Objective: To describe demographic characteristics, surgical results, postoperative complications, and overall survival rates in surgically treated patients with lung metastases. Methods: This was a retrospective analysis of 119 patients who underwent a total of 154 lung metastasis resections...

  • Surgical outcome of patients with lung cancer involving the left atrium. Tsukioka, Takuma; Takahama, Makoto; Nakajima, Ryu; Kimura, Michitaka; Inoue, Hidetoshi; Yamamoto, Ryoji // International Journal of Clinical Oncology;Dec2016, Vol. 21 Issue 6, p1046 

    Background: Pulmonary and left atrial resection is not yet an established treatment for patients with primary lung cancer involving the left atrium. We investigated the clinical course of patients with primary lung cancer involving the left atrium who were treated with pulmonary resection and...

  • Outcome of Surgical Resection as a First Line Therapy in T3 Non-small Cell Lung Cancer Patients. Takenaka, Tomoyoshi; Katsura, Masakazu; Shikada, Yasunori; Takeo, Sadanori // World Journal of Surgery;Nov2013, Vol. 37 Issue 11, p2574 

    Background: The T3 category of the 7th Edition of the TNM classification of non-small cell lung cancer (NSCLC) has added two factors that do not appear in the 6th Edition, large tumor size (>7 cm) and pulmonary metastasis of the same lobe. These factors are considered to have different...

  • An aggregate score to predict the risk of large pleural effusion after pulmonary lobectomy. Hristova, Ralitsa; Pompili, Cecilia; Begum, Sofina; Salati, Michele; Kefaloyannis, Manos; Tentzeris, Vasileios; Papagiannopoulos, Kostas; Brunelli, Alessandro // European Journal of Cardio-Thoracic Surgery;Jul2015, Vol. 48 Issue 1, p72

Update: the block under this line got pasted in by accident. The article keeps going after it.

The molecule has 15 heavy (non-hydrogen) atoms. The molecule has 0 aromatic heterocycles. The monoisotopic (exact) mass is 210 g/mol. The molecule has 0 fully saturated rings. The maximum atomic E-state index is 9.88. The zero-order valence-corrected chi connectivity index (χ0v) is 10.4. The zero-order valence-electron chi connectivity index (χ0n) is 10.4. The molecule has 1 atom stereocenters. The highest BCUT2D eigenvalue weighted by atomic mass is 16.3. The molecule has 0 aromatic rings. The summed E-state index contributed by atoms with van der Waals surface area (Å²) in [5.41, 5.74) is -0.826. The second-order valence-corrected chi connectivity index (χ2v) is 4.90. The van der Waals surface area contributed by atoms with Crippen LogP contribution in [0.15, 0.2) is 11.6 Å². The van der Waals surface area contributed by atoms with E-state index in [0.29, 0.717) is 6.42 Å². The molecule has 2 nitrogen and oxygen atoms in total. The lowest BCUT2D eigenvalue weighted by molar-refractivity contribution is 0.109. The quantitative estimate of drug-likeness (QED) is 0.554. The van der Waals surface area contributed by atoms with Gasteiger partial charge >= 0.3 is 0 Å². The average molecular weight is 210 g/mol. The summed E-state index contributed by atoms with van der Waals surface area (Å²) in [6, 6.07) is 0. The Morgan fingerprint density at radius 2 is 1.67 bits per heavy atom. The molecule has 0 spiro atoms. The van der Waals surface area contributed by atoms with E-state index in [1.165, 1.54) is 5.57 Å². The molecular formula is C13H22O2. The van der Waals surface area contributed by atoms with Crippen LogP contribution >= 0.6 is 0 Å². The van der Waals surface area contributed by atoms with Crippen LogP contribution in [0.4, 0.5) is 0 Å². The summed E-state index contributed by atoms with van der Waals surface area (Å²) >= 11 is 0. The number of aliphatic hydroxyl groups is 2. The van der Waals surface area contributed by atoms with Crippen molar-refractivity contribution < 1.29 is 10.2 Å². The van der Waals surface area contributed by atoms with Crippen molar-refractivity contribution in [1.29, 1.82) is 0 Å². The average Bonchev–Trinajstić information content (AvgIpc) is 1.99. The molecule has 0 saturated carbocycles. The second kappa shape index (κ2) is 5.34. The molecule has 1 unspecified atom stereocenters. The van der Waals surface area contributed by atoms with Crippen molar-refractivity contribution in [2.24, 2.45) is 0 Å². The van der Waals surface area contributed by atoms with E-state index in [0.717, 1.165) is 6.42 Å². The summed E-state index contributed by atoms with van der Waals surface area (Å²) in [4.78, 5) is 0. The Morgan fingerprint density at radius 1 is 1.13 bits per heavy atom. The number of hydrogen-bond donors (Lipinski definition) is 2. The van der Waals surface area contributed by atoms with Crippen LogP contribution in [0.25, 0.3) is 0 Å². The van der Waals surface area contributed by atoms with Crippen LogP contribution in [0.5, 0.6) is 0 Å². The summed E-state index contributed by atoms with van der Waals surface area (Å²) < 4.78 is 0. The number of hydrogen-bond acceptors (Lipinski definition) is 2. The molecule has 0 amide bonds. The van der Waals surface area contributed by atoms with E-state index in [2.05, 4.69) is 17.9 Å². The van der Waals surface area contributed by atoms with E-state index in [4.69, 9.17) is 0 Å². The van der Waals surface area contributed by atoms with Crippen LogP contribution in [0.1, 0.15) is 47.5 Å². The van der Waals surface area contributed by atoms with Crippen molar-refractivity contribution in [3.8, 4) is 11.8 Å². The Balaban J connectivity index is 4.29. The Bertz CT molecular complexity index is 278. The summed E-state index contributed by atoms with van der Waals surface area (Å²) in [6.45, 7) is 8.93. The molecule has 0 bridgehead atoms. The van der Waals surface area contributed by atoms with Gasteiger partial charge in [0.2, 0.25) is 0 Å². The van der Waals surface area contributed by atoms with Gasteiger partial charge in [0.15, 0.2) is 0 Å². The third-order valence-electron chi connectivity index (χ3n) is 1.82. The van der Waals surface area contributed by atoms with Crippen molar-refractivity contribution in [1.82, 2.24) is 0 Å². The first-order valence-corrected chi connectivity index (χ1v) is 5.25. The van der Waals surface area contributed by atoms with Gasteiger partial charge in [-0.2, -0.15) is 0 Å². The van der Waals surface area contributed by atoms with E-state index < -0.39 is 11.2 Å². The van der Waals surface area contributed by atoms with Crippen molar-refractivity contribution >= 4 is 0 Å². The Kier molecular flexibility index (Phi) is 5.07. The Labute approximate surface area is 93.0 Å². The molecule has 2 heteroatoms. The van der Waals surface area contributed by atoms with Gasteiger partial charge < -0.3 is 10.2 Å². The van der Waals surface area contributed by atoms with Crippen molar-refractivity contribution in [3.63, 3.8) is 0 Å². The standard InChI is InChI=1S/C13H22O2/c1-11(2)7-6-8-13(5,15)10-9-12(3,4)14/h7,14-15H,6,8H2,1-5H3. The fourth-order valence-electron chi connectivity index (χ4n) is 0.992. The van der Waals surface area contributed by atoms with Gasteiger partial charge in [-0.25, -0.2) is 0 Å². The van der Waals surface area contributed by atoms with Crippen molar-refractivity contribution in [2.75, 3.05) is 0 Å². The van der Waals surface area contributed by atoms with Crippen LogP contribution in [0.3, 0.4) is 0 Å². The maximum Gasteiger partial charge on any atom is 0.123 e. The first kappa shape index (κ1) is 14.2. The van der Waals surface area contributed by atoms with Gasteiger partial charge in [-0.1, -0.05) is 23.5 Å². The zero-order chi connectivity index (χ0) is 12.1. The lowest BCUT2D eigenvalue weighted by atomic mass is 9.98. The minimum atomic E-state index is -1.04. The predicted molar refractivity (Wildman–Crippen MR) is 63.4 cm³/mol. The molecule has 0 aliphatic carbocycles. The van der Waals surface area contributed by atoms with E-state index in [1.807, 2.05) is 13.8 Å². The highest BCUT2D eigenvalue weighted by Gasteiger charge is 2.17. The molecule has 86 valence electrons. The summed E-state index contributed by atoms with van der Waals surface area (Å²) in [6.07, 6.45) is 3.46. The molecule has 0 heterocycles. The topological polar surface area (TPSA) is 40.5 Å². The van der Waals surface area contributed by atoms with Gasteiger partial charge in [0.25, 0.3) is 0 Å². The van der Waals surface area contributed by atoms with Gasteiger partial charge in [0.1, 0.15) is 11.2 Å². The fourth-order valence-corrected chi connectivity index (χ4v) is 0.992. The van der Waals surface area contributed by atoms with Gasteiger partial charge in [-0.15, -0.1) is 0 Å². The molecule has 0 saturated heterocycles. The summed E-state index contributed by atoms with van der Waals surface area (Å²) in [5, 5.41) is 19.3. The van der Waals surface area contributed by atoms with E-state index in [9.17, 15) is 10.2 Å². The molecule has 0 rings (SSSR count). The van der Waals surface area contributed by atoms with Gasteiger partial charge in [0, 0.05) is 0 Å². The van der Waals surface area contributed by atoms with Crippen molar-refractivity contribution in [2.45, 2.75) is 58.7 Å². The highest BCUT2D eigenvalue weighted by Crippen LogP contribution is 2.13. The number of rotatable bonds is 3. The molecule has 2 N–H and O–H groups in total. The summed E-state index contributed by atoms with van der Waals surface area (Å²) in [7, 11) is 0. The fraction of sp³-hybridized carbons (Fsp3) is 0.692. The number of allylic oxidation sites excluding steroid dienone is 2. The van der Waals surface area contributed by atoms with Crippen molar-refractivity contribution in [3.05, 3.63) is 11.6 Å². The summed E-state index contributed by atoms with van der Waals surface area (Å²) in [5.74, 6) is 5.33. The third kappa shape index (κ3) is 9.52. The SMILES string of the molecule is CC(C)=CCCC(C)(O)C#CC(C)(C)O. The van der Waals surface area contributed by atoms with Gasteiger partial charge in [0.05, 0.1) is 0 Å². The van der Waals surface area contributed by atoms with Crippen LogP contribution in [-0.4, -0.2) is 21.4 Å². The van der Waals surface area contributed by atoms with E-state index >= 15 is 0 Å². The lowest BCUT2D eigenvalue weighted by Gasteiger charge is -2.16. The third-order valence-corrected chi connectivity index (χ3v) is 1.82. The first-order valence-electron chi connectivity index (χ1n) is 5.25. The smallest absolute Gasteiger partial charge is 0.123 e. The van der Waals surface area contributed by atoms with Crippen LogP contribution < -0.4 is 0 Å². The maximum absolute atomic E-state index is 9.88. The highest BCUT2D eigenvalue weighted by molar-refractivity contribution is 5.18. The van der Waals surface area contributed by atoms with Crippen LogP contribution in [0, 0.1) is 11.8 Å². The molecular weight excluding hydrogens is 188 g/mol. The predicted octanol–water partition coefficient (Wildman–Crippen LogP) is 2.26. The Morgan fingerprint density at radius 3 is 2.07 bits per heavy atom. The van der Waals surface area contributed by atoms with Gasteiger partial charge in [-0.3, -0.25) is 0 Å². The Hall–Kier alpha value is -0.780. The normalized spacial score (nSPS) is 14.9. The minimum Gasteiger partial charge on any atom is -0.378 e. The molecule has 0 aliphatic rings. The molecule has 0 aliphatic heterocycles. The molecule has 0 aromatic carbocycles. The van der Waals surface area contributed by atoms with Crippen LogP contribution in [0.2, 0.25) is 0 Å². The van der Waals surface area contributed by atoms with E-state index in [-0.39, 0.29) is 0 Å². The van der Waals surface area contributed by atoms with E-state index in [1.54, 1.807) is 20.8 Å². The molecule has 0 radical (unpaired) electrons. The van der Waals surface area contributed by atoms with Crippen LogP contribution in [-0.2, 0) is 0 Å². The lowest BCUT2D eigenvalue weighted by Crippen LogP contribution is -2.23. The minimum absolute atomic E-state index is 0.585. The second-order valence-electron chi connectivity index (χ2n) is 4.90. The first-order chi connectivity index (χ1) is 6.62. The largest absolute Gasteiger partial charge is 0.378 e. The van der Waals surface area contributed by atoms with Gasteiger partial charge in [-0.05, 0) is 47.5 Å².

OBJECTIVES: The volume of pleural effusion is one of the determinants of chest drain removal following pulmonary resection. Recent research suggests that values up to 400 ml/day are safe. The objective of this study was to develop an aggregate risk score to identify patients at higher risk of...

  • Clinical outcome of resected solid-type small-sized c-stage IA non-small cell lung cancer. Inoue, Masayoshi; Minami, Masato; Sawabata, Noriyoshi; Utsumi, Tomoki; Kadota, Yoshihisa; Shigemura, Norihisa; Okumura, Meinoshin // European Journal of Cardio-Thoracic Surgery;Jun2010, Vol. 37 Issue 6, p1445 

    Abstract: Background: The chances of pulmonary resection for small-sized lung cancer have increased because of the development of thin-slice computed tomography (CT). Though sublobar resection could be indicated for ground glass opacity (GGO)-dominant adenocarcinoma with low-grade behaviour, the...

Share

Read the Article

Courtesy of THE LIBRARY OF VIRGINIA

Sorry, but this item is not currently available from your library.

Try another library?
Sign out of this library

Other Topics